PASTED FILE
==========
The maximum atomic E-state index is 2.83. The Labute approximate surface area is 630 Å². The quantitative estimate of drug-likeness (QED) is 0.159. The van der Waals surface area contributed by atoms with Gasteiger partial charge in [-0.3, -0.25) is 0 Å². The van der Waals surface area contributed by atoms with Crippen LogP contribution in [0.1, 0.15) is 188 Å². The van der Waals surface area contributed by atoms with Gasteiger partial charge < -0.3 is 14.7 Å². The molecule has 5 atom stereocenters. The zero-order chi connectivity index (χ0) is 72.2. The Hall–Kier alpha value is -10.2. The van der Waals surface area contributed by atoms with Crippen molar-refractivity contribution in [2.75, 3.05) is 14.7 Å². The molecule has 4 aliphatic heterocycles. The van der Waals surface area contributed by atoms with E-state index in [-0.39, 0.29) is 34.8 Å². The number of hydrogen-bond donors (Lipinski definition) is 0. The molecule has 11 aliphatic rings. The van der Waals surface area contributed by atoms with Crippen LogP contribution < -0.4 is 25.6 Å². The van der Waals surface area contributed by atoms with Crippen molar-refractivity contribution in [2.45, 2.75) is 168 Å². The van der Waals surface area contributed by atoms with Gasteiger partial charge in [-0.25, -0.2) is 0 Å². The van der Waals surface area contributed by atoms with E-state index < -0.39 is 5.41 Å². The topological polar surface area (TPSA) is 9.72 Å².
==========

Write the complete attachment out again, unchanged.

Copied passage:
The maximum atomic E-state index is 2.83. The Labute approximate surface area is 630 Å². The quantitative estimate of drug-likeness (QED) is 0.159. The van der Waals surface area contributed by atoms with Gasteiger partial charge in [-0.3, -0.25) is 0 Å². The van der Waals surface area contributed by atoms with Crippen LogP contribution in [0.1, 0.15) is 188 Å². The van der Waals surface area contributed by atoms with Gasteiger partial charge < -0.3 is 14.7 Å². The molecule has 5 atom stereocenters. The zero-order chi connectivity index (χ0) is 72.2. The Hall–Kier alpha value is -10.2. The van der Waals surface area contributed by atoms with Crippen molar-refractivity contribution in [2.75, 3.05) is 14.7 Å². The molecule has 4 aliphatic heterocycles. The van der Waals surface area contributed by atoms with E-state index in [-0.39, 0.29) is 34.8 Å². The number of hydrogen-bond donors (Lipinski definition) is 0. The molecule has 11 aliphatic rings. The van der Waals surface area contributed by atoms with Crippen LogP contribution < -0.4 is 25.6 Å². The van der Waals surface area contributed by atoms with Crippen molar-refractivity contribution in [2.45, 2.75) is 168 Å². The van der Waals surface area contributed by atoms with Gasteiger partial charge in [-0.25, -0.2) is 0 Å². The van der Waals surface area contributed by atoms with E-state index < -0.39 is 5.41 Å². The topological polar surface area (TPSA) is 9.72 Å².